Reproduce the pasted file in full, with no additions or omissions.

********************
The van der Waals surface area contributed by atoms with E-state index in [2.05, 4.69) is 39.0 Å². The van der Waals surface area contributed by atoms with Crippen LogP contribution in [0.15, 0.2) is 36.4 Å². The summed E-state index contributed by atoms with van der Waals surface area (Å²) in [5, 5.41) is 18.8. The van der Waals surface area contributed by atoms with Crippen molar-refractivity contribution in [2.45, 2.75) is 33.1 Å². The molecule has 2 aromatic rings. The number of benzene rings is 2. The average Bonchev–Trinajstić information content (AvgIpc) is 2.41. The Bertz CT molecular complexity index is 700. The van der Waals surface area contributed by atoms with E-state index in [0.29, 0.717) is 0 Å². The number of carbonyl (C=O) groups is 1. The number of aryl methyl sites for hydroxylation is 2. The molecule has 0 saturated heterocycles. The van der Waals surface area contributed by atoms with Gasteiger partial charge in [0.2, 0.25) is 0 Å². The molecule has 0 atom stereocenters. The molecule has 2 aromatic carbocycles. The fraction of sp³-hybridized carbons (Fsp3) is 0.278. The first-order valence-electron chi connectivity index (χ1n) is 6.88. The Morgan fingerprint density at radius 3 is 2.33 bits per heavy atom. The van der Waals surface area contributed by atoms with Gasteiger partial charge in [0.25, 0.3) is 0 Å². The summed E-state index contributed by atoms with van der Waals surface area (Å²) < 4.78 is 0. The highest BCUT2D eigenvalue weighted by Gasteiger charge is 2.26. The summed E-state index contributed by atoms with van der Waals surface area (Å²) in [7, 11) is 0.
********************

The van der Waals surface area contributed by atoms with E-state index in [2.05, 4.69) is 39.0 Å². The van der Waals surface area contributed by atoms with Crippen LogP contribution in [0.15, 0.2) is 36.4 Å². The summed E-state index contributed by atoms with van der Waals surface area (Å²) in [5, 5.41) is 18.8. The van der Waals surface area contributed by atoms with Crippen molar-refractivity contribution in [2.45, 2.75) is 33.1 Å². The molecule has 2 aromatic rings. The number of benzene rings is 2. The average Bonchev–Trinajstić information content (AvgIpc) is 2.41. The Bertz CT molecular complexity index is 700. The van der Waals surface area contributed by atoms with E-state index in [0.29, 0.717) is 0 Å². The number of carbonyl (C=O) groups is 1. The number of aryl methyl sites for hydroxylation is 2. The molecule has 0 saturated heterocycles. The van der Waals surface area contributed by atoms with Gasteiger partial charge in [0.2, 0.25) is 0 Å². The molecule has 0 atom stereocenters. The molecule has 2 aromatic carbocycles. The fraction of sp³-hybridized carbons (Fsp3) is 0.278. The first-order valence-electron chi connectivity index (χ1n) is 6.88. The Morgan fingerprint density at radius 3 is 2.33 bits per heavy atom. The van der Waals surface area contributed by atoms with Gasteiger partial charge in [0.25, 0.3) is 0 Å². The summed E-state index contributed by atoms with van der Waals surface area (Å²) < 4.78 is 0. The highest BCUT2D eigenvalue weighted by Gasteiger charge is 2.26. The summed E-state index contributed by atoms with van der Waals surface area (Å²) in [7, 11) is 0.